Knowing this, I can’t help but empathise with customers who reach out to us. Given how upset and frustrated I must be to even consider speaking to someone, I’m impressed how most of them are very polite and friendly. It’s a pleasure to assist them with whatever problem they have, and seeing their gratefulness is my biggest reward.

Still, for every few dozen polite customers, there’s always the one way past their boiling point.

Photo by Icons8 team on Unsplash

Sometimes it’s due to a bug, other times it’s due to a misunderstanding. In most cases they’ve had a pretty bad day.

I know how it’s like to be too upset to hear any rational arguments. This doesn’t make it any easier to be on the receiving end of sarcasm, accusations, shouting, or foul language. After all these years, these things still do push my buttons sometimes, especially if I’m having a difficult day myself.

Once I feel the adrenaline rushing through my veins, it’s tempting to defend myself and the company I work for.

“If you followed our guidelines on how to test new updates, you wouldn’t have this problem now”. “You completely misunderstood the document that we’ve sent”.

It might be perfectly true. This doesn’t make it helpful, as it will only set the stage for the rest of the conversation in terms of whose blame it is.

Another strategy is to ignore the emotional content entirely and focus only on the technical part of the problem. This might sometimes work, if I’m able to solve it all on the spot. In most cases however, I can’t do a thing if the customer doesn’t cooperate. And the one thing that guarantees they’ll ignore my instructions completely is saying

“Hi there! My name is Maria and I’m happy to help you with this :-)”.

Good for you that you’re happy. You know what I am? I AM BEYOND UPSET with this unbelievable mess that you guys created. Now go and clean it up.

The only way out is all the way in

Photo by Tadeusz Lakota on Unsplash

When someone’s shouting and swearing, it’s tempting to reject their entire message as violent and untrue. But deep below the anger there’s often a call for help. I get to choose whether to address the words themselves, or the pain that lies beneath.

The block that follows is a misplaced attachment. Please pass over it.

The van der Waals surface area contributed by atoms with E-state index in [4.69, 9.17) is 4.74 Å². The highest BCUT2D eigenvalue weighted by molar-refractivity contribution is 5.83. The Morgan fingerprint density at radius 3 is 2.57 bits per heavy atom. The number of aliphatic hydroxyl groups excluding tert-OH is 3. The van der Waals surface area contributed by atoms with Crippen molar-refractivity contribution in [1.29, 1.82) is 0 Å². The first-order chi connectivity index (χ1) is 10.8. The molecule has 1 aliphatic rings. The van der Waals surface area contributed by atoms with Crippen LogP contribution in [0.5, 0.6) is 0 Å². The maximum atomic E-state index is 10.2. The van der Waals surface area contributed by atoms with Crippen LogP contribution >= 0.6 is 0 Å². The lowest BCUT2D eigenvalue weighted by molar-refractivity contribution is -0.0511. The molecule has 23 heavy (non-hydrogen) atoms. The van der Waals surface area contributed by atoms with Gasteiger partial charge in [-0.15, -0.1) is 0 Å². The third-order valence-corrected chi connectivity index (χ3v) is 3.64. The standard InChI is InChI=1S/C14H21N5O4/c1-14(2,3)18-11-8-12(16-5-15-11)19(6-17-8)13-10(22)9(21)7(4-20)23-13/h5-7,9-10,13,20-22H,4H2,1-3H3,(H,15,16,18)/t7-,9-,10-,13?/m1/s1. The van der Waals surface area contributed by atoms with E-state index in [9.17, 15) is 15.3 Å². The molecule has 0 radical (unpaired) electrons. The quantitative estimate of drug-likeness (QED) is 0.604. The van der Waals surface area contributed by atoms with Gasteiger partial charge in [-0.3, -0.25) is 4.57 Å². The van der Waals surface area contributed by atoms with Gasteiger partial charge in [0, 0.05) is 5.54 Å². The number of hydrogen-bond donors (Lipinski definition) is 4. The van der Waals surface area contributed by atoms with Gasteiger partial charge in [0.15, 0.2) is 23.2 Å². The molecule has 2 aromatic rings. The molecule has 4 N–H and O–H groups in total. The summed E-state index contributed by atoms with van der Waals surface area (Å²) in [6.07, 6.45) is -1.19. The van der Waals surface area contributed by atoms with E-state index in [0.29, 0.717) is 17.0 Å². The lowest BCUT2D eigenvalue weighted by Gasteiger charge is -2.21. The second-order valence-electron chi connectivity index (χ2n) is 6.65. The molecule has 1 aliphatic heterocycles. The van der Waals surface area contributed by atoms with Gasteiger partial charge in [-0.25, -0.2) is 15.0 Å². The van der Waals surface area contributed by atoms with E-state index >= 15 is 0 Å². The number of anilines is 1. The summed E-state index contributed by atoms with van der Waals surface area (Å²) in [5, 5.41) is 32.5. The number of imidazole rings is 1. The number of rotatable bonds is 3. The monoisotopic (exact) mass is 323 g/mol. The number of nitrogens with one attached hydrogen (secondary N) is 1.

When someone says “your product is a fucking piece of shit”, they don’t actually mean it. What they often mean is there’s a deadline tomorrow, their client is impatiently lurking over the shoulder, and no matter what they do, the credit card form just wouldn’t show up, the whole store is non-functional, and everything is heading towards a disaster.

Hearing the first sentence, I would be justified to take offence, say I will not tolerate verbal abuse, or tell them they’re more than welcome to choose someone else’s product that is not shit. I’ve been tempted to do this, multiple times. But if my job taught me something, it’s that no one really means to be mean. They are doing whatever they can, from whatever tough place they found themselves in, hoping this will help alleviate their pain. I’m quite familiar with how it’s like to be in such state.

It’s not easy to acknowledge the pain that someone’s going through. My high empathy often turns me into an emotional sponge, for better or worse. Opening up to other people’s emotions means I might get flooded and overwhelmed, especially if I have no tools to help them. I have seriously no idea how nurses, doctors, social care workers, or therapists can deal with life and death problems they face in their work. Seriously, big kudos to y’all.

It’s not easy to acknowledge the pain, but it’s the only way out. Unless you think I’m on your team, there’s little chance you’ll follow my requests, without which, we’re both stuck. We can spend all the time in the world talking about policies, recommended processes, things that should have been done, or words that shouldn’t have been said. Or I can see through the clumsy words you used to describe your problem and say

“I hear you. I can only imagine how stressful it must be to hear the clock ticking before the great launch tomorrow and still be unable to accept any payments. I would be terrified myself! Let’s see how we can fix this together.”

Wouldn’t it be great to do the same when talking to family and friends?

Photo by Zach Reiner on Unsplash

It’s ironic, but in my personal life, I am often that person who screams and panics a lot. I spend all day managing emotions of strangers and have little space left for other emotional challenges. When these inevitably come, I tend to get overwhelmed.

My partner often wonders if customer support is the best career choice for someone as empathetic as me. From time to time, I wonder about this as well.

But no matter what I do for a living, I can’t run away from people and from the pain that they carry. I tried shutting down to it, and believe me, it’s not a great option either. Ignoring the feelings of others only leads to hurt, resentment, and misunderstanding that can live on for years.

Perhaps I should view my work as a practice ground. If I practice this emotional alchemy when it’s not live or death, doing this will come easier when it matters most. It’s easier to see through the anger of someone I don’t know at all, than through my partner upset about the things I hadn’t done, or a political discussion over family dinner. But with time and patience, I’ll eventually get there.

For deep under every angry statement about immigrants, white men in red hats, or mess on the kitchen counter, there lies fear and hurt that has nothing to do with the issue at hand. And if you address it directly, people will put their guard down, knowing you’re on their side.